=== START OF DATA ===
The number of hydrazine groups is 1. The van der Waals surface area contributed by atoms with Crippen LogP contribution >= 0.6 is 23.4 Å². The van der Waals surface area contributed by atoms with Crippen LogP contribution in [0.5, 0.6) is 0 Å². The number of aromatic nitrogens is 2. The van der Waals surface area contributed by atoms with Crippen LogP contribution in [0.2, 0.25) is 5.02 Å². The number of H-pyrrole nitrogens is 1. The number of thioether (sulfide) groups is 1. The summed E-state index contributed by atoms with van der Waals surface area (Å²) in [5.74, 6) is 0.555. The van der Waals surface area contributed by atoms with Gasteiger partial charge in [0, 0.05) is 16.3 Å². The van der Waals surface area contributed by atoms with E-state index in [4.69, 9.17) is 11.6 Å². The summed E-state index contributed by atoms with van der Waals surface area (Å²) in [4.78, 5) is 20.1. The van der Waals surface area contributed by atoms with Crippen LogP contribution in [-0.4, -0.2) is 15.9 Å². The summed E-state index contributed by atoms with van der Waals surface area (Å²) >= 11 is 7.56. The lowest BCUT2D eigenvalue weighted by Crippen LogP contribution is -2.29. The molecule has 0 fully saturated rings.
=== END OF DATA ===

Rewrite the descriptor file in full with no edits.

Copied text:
The number of hydrazine groups is 1. The van der Waals surface area contributed by atoms with Crippen LogP contribution >= 0.6 is 23.4 Å². The van der Waals surface area contributed by atoms with Crippen LogP contribution in [0.5, 0.6) is 0 Å². The number of aromatic nitrogens is 2. The van der Waals surface area contributed by atoms with Crippen LogP contribution in [0.2, 0.25) is 5.02 Å². The number of H-pyrrole nitrogens is 1. The number of thioether (sulfide) groups is 1. The summed E-state index contributed by atoms with van der Waals surface area (Å²) in [5.74, 6) is 0.555. The van der Waals surface area contributed by atoms with Gasteiger partial charge in [0, 0.05) is 16.3 Å². The van der Waals surface area contributed by atoms with E-state index in [4.69, 9.17) is 11.6 Å². The summed E-state index contributed by atoms with van der Waals surface area (Å²) in [4.78, 5) is 20.1. The van der Waals surface area contributed by atoms with Crippen LogP contribution in [-0.4, -0.2) is 15.9 Å². The summed E-state index contributed by atoms with van der Waals surface area (Å²) >= 11 is 7.56. The lowest BCUT2D eigenvalue weighted by Crippen LogP contribution is -2.29. The molecule has 0 fully saturated rings.